From that point forward, the Press-Gazette continued to run the standings on a regular basis and the Sept. 21 Bears-Packers game was never included.
While the Press-Gazette neglected to inform its readers before the game that it was a non-league affair, it wasn’t unusual for the paper to do so. When the Packers played Ironwood the previous week, the paper didn’t identify it as an exhibition, either.
The gate for every game, including non-league affairs, was critical to the Packers’ survival at the time and to announce beforehand a game wouldn’t count in the standings would likely have sabotaged the bottom line.
The Packers take on the Chicago Bears at City Stadium, September 27th, 1925
More than likely, the more discerning fans, at least, figured out on their own the Ironwood game wasn’t a league contest, but probably few, if any, were aware the Packers-Bears game wasn’t. When the Press-Gazette announced the Packers’ schedule on July 28, following the league meeting, it also included the Sept. 21 Packers-Bears game.
Nonetheless, even if the Press-Gazette didn’t set the record straight beforehand, it noted several times afterward that it wasn’t a league game.
On Nov. 5, the paper stated the Sept. 28 game against Duluth was “the opening game of the pro league season.” On Nov. 19, four days before the Packers-Bears game in Chicago, it reported, “Early in the season, the Packers defeated the Bears, 5-0, in an exhibition game.” On Nov. 28, the Press-Gazette noted a Dutch Hendrian fumble allowed the Bears to win the rematch and “get revenge for that pre-season defeat at Green Bay.”
The Chicago Tribune also failed to mention in its two-paragraph story about the Packers-Bears battle in its Sept. 22nd edition that it was a non-league game, but described it as such in its preview story the day of the rematch. The Tribune never included the game in its weekly standings, either.
Still, it wasn’t just the NFL and the Packers that included it in their records thereafter. So did the Bears, in their media guide. In 1974, they listed the Packers game as their only loss in their 6-1-4 season and, instead, marked their Oct. 5 loss to the Bulldogs as a non-league game.
In fact, the Bears included the Sept. 21, 1924, loss to the Packers in their list of scores until 1987, 10 years after the Packers had made the change. Even then, the Bears still didn’t get their list of scores right until 1990, when they attached the “Instant Replay Game” asterisk to their 1989 scores.
Only since 1990 have the Bears listed their loss to the Bulldogs as their only 1924 defeat and been in agreement with the NFL’s records.
In the end, however, it was the Bears, not the Packers, who came out the biggest losers in the record book that year.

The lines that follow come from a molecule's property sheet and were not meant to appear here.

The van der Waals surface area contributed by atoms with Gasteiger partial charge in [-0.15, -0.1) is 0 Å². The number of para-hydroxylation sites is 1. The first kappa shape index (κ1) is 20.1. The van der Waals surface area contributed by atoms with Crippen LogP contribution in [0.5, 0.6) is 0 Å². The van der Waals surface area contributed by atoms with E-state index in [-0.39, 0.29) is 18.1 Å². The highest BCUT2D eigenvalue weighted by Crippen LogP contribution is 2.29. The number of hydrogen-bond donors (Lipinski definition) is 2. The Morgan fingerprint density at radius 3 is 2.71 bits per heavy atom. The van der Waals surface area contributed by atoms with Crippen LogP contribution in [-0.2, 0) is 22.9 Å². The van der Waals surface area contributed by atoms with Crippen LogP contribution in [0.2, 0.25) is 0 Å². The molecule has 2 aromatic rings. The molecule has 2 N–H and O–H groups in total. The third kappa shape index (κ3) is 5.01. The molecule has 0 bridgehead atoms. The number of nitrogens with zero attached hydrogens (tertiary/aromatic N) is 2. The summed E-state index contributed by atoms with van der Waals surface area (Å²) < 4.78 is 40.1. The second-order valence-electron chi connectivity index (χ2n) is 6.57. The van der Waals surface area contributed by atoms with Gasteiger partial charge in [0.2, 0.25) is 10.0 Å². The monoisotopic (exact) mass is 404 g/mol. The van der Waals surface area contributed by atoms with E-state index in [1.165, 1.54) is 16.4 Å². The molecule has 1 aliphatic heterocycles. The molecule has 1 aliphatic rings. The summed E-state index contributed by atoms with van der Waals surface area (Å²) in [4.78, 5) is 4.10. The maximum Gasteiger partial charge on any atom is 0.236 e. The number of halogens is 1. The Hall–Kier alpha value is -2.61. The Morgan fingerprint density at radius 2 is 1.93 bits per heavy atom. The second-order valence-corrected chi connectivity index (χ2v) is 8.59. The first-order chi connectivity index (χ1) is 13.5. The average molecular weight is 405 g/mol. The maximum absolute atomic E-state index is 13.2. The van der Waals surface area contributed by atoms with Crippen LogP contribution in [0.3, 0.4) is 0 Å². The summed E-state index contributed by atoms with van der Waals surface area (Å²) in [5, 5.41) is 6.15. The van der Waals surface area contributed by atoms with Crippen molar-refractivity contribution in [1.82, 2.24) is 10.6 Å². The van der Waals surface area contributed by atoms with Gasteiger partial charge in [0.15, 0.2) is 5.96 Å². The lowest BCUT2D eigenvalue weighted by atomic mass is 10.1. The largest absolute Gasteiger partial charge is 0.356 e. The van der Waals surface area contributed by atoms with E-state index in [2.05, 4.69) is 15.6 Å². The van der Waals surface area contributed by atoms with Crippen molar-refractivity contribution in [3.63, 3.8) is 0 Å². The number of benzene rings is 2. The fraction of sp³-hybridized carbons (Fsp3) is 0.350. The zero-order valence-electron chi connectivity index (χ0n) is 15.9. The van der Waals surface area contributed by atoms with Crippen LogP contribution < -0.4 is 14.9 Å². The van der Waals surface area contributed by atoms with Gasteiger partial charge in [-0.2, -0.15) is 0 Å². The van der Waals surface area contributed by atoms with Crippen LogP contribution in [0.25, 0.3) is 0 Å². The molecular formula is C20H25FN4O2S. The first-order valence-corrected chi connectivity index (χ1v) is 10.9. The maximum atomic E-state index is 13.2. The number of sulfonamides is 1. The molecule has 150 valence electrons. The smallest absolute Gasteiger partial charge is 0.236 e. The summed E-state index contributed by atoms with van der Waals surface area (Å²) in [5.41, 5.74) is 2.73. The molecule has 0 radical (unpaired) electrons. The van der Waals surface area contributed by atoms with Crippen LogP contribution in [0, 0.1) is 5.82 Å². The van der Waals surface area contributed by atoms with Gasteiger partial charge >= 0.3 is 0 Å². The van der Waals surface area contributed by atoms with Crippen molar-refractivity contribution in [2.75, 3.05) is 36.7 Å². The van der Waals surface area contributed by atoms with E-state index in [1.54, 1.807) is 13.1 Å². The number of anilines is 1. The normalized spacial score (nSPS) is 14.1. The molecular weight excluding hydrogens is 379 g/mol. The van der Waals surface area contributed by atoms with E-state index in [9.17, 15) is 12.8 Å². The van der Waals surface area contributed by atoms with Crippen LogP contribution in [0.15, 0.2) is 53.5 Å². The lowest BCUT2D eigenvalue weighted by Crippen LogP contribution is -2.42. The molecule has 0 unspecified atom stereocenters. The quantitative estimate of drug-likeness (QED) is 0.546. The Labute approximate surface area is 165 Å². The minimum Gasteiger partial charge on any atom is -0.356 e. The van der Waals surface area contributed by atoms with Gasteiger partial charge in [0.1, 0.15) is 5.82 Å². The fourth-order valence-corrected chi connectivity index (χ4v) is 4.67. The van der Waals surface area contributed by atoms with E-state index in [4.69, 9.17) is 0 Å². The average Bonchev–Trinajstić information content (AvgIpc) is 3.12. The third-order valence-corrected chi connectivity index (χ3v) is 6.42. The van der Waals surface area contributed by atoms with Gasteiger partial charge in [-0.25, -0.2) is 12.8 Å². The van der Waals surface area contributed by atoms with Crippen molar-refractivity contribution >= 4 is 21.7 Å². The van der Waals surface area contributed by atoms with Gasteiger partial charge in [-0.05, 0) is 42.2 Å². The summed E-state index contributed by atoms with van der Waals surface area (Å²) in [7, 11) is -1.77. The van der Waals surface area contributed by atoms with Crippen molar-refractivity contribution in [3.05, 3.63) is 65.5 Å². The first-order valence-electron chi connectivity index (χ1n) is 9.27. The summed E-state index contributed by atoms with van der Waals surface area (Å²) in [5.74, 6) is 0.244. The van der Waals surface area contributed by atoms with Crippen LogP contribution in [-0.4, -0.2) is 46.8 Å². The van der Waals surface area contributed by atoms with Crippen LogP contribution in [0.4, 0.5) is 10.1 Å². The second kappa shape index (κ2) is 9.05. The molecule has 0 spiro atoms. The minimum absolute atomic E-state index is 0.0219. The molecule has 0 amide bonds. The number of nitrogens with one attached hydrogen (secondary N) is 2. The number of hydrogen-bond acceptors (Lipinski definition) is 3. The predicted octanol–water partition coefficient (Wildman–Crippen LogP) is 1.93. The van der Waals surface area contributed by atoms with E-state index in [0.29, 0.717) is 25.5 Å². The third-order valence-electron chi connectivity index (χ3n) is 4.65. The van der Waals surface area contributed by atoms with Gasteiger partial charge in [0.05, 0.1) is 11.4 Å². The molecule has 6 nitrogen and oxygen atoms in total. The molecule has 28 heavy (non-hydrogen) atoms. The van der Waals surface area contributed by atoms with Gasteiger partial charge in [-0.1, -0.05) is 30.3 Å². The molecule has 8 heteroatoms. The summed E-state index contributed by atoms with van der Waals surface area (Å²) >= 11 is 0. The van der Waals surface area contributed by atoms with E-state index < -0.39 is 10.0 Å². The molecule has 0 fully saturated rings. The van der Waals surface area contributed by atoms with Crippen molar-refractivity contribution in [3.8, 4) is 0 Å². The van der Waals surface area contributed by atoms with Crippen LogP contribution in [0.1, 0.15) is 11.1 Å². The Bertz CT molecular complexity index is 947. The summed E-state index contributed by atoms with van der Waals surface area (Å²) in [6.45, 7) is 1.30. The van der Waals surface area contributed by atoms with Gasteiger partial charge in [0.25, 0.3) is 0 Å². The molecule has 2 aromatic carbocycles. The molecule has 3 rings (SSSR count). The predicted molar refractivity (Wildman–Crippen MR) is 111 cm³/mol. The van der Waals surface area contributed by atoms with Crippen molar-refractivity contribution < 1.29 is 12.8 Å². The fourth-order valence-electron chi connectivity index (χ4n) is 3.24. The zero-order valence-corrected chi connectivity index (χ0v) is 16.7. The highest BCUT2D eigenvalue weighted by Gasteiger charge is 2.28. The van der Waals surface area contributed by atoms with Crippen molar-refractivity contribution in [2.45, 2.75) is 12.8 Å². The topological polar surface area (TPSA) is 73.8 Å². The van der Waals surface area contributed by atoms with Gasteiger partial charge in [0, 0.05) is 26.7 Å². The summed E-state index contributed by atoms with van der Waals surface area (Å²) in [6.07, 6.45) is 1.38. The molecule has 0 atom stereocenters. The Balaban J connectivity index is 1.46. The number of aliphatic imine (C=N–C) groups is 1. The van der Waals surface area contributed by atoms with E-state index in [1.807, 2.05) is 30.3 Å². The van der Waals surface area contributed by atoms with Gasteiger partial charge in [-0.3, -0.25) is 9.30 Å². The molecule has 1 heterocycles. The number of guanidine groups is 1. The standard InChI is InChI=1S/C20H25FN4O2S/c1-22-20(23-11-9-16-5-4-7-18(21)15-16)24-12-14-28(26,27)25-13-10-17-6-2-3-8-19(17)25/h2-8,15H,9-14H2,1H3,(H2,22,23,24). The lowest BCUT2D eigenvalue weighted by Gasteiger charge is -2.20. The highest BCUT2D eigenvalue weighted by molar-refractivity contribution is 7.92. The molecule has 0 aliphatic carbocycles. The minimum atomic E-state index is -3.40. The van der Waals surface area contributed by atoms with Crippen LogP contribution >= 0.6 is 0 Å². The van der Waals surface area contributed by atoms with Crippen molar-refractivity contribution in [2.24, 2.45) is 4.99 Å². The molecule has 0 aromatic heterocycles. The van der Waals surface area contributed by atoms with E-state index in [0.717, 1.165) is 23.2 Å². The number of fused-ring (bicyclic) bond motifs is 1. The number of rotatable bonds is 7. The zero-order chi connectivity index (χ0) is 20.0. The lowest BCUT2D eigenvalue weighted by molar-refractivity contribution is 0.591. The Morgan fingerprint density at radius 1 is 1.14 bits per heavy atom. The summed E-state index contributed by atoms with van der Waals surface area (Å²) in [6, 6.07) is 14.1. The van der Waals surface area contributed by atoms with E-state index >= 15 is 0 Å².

When the final standings were published, following the final round of games on Nov. 30, Cleveland was recognized as the champion with a 7-1-1 record followed by the Bears at 6-1-4.
But that wasn’t the end of the story. Here again, we’ll let Bussert finish it.
“To make some more money, the Bears and Bulldogs decided to play a game in Wrigley Field (then known as Cubs Park) on Dec. 7,” he wrote. “The Bulldogs considered this an exhibition, the Bears billed it as a game for the championship. The Bears won, 23-0, and Chicago newspapers hailed the Bears as champions.
“But at the league meeting a month after the season Cleveland was confirmed as league champion, based on games played between Sept. 27 and Nov. 30.”
Bussert added, “Years later I was doing some research at Canton and ran across a letter from (George) Halas, who had written either to the Hall (of Fame) or the commissioner. … as an aside he added that the Bears were still claiming the 1924 championship.”
Interestingly, the Packers seemed to have been in agreement at the time.
George Calhoun, the Press-Gazette’s sportswriter and also publicist and secretary of the Packers, covered the Dec. 7 Bears-Bulldogs game in Chicago and wrote the Bears won “the National postgraduate football honors from the Cleveland Bulldogs.” The Press-Gazette also changed its “Final Pro Standings” and put the Bears on top with a 7-1-4 record.
What’s more, Packers fans were interested enough in the game in those days before radio broadcasts that a service was set up at Turner Hall in Green Bay so they could follow a play-by-play of the alleged championship “over a leased wire direct to the Cubs’ park.”
To this day, despite Halas’ protestations, the NFL recognizes Cleveland as the 1924 champ.
As for the Packers, other than losing a win over the Bears, our biggest dilemma is how to historically treat the Sept. 21, 1924, game as our 100th anniversary approaches.
When the Packers celebrated their 50th anniversary, the 1969 Green Bay Packers Yearbook included the 1924 5-0 victory over the Bears as one of the 10 greatest in franchise history. After all, it was viewed for at least 50 years as the Packers’ first victory over their hated rivals.
Today, the Packers’ 14-10 win in 1925 at old City Stadium is listed as their first over the Bears.
But if tombstones could talk, there’d be a lot of original Packers fans howling in disagreement.